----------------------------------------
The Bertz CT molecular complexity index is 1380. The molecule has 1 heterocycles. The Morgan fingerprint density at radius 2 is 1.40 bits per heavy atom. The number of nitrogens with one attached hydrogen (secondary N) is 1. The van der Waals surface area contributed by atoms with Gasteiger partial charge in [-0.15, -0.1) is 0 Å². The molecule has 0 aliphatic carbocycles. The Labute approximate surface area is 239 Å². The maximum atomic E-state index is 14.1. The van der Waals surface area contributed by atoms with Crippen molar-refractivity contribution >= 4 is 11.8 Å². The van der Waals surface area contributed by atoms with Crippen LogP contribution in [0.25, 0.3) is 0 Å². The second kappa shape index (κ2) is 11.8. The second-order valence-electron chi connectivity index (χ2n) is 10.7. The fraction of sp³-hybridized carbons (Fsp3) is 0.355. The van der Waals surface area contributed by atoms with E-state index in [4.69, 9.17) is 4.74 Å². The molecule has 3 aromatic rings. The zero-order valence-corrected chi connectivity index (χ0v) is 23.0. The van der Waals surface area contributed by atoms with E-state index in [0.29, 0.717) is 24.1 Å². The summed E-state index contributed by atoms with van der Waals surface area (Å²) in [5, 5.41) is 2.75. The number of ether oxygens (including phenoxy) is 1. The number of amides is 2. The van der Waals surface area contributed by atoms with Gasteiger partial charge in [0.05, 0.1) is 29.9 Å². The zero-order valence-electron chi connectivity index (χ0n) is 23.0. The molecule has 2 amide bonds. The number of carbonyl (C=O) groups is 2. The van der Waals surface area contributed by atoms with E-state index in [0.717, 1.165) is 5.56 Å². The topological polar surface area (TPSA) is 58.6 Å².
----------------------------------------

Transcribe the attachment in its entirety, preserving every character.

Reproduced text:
The Bertz CT molecular complexity index is 1380. The molecule has 1 heterocycles. The Morgan fingerprint density at radius 2 is 1.40 bits per heavy atom. The number of nitrogens with one attached hydrogen (secondary N) is 1. The van der Waals surface area contributed by atoms with Gasteiger partial charge in [-0.15, -0.1) is 0 Å². The molecule has 0 aliphatic carbocycles. The Labute approximate surface area is 239 Å². The maximum atomic E-state index is 14.1. The van der Waals surface area contributed by atoms with Crippen molar-refractivity contribution >= 4 is 11.8 Å². The van der Waals surface area contributed by atoms with Crippen LogP contribution in [0.25, 0.3) is 0 Å². The second kappa shape index (κ2) is 11.8. The second-order valence-electron chi connectivity index (χ2n) is 10.7. The fraction of sp³-hybridized carbons (Fsp3) is 0.355. The van der Waals surface area contributed by atoms with E-state index in [4.69, 9.17) is 4.74 Å². The molecule has 3 aromatic rings. The zero-order valence-corrected chi connectivity index (χ0v) is 23.0. The van der Waals surface area contributed by atoms with E-state index in [0.29, 0.717) is 24.1 Å². The summed E-state index contributed by atoms with van der Waals surface area (Å²) in [5, 5.41) is 2.75. The number of ether oxygens (including phenoxy) is 1. The number of amides is 2. The van der Waals surface area contributed by atoms with Gasteiger partial charge in [0.05, 0.1) is 29.9 Å². The zero-order valence-electron chi connectivity index (χ0n) is 23.0. The molecule has 2 amide bonds. The number of carbonyl (C=O) groups is 2. The van der Waals surface area contributed by atoms with E-state index in [0.717, 1.165) is 5.56 Å². The topological polar surface area (TPSA) is 58.6 Å².